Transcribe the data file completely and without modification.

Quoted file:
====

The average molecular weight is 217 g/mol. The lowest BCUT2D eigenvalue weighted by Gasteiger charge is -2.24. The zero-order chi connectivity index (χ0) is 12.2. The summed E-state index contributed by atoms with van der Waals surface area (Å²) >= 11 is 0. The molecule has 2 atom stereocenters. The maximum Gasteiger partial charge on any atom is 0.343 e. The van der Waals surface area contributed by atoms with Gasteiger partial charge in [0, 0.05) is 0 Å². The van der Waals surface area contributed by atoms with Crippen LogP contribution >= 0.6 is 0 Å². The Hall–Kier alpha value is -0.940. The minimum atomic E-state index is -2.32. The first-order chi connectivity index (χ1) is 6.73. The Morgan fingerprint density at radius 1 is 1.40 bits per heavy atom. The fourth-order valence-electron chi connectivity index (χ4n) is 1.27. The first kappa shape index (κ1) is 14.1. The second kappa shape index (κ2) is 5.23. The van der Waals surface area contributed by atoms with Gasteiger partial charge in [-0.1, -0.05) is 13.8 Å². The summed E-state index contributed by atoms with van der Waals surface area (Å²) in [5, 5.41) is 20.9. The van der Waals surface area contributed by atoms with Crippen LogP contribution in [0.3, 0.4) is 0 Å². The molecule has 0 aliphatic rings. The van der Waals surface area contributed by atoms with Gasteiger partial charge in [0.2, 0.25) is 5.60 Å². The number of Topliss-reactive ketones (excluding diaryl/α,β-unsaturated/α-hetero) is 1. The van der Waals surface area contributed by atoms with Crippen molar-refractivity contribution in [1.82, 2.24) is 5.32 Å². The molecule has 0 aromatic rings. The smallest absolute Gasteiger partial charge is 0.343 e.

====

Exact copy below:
The average molecular weight is 217 g/mol. The lowest BCUT2D eigenvalue weighted by Gasteiger charge is -2.24. The zero-order chi connectivity index (χ0) is 12.2. The summed E-state index contributed by atoms with van der Waals surface area (Å²) >= 11 is 0. The molecule has 2 atom stereocenters. The maximum Gasteiger partial charge on any atom is 0.343 e. The van der Waals surface area contributed by atoms with Gasteiger partial charge in [0, 0.05) is 0 Å². The van der Waals surface area contributed by atoms with Crippen LogP contribution >= 0.6 is 0 Å². The Hall–Kier alpha value is -0.940. The minimum atomic E-state index is -2.32. The first-order chi connectivity index (χ1) is 6.73. The Morgan fingerprint density at radius 1 is 1.40 bits per heavy atom. The fourth-order valence-electron chi connectivity index (χ4n) is 1.27. The first kappa shape index (κ1) is 14.1. The second kappa shape index (κ2) is 5.23. The van der Waals surface area contributed by atoms with Gasteiger partial charge in [-0.1, -0.05) is 13.8 Å². The summed E-state index contributed by atoms with van der Waals surface area (Å²) in [5, 5.41) is 20.9. The van der Waals surface area contributed by atoms with Crippen LogP contribution in [0.3, 0.4) is 0 Å². The molecule has 0 aliphatic rings. The van der Waals surface area contributed by atoms with Gasteiger partial charge in [0.2, 0.25) is 5.60 Å². The number of Topliss-reactive ketones (excluding diaryl/α,β-unsaturated/α-hetero) is 1. The van der Waals surface area contributed by atoms with Crippen molar-refractivity contribution in [1.82, 2.24) is 5.32 Å². The molecule has 0 aromatic rings. The smallest absolute Gasteiger partial charge is 0.343 e.